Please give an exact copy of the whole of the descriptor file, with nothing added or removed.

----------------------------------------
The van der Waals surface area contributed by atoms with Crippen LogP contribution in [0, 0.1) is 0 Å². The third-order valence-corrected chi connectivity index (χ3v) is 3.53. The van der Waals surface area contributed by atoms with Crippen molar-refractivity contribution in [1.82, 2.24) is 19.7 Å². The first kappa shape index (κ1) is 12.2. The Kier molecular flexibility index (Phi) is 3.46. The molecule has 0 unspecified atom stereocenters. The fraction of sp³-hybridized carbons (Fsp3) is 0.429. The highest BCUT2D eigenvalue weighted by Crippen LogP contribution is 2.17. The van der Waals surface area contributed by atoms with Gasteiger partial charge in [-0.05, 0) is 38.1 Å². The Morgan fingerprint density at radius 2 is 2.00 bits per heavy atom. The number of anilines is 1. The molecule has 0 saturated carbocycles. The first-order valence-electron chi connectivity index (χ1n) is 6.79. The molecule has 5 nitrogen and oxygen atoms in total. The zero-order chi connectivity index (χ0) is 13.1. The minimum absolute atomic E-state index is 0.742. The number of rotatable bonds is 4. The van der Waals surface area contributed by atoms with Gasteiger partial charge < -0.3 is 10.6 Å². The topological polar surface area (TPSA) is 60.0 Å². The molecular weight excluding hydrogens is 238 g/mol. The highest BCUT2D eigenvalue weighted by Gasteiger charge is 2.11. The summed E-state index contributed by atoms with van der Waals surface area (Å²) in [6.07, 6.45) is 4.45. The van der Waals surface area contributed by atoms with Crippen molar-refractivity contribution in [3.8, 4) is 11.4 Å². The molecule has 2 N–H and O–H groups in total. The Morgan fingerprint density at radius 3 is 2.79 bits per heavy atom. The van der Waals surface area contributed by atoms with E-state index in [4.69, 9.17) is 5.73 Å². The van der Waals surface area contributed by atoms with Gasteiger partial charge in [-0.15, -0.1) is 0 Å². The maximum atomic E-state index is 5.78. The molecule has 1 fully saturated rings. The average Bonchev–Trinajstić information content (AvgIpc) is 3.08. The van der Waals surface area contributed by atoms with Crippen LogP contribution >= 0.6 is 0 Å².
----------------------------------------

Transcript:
The van der Waals surface area contributed by atoms with Crippen LogP contribution in [0, 0.1) is 0 Å². The third-order valence-corrected chi connectivity index (χ3v) is 3.53. The van der Waals surface area contributed by atoms with Crippen molar-refractivity contribution in [1.82, 2.24) is 19.7 Å². The first kappa shape index (κ1) is 12.2. The Kier molecular flexibility index (Phi) is 3.46. The molecule has 0 unspecified atom stereocenters. The fraction of sp³-hybridized carbons (Fsp3) is 0.429. The highest BCUT2D eigenvalue weighted by Crippen LogP contribution is 2.17. The van der Waals surface area contributed by atoms with Gasteiger partial charge in [-0.05, 0) is 38.1 Å². The Morgan fingerprint density at radius 2 is 2.00 bits per heavy atom. The number of anilines is 1. The molecule has 0 saturated carbocycles. The first-order valence-electron chi connectivity index (χ1n) is 6.79. The molecule has 5 nitrogen and oxygen atoms in total. The zero-order chi connectivity index (χ0) is 13.1. The minimum absolute atomic E-state index is 0.742. The number of rotatable bonds is 4. The van der Waals surface area contributed by atoms with Gasteiger partial charge < -0.3 is 10.6 Å². The topological polar surface area (TPSA) is 60.0 Å². The molecular weight excluding hydrogens is 238 g/mol. The highest BCUT2D eigenvalue weighted by Gasteiger charge is 2.11. The summed E-state index contributed by atoms with van der Waals surface area (Å²) in [6.07, 6.45) is 4.45. The van der Waals surface area contributed by atoms with Crippen molar-refractivity contribution in [3.8, 4) is 11.4 Å². The molecule has 2 N–H and O–H groups in total. The Morgan fingerprint density at radius 3 is 2.79 bits per heavy atom. The van der Waals surface area contributed by atoms with E-state index in [4.69, 9.17) is 5.73 Å². The van der Waals surface area contributed by atoms with Gasteiger partial charge in [-0.15, -0.1) is 0 Å². The maximum atomic E-state index is 5.78. The molecule has 1 fully saturated rings. The average Bonchev–Trinajstić information content (AvgIpc) is 3.08. The van der Waals surface area contributed by atoms with Crippen LogP contribution >= 0.6 is 0 Å².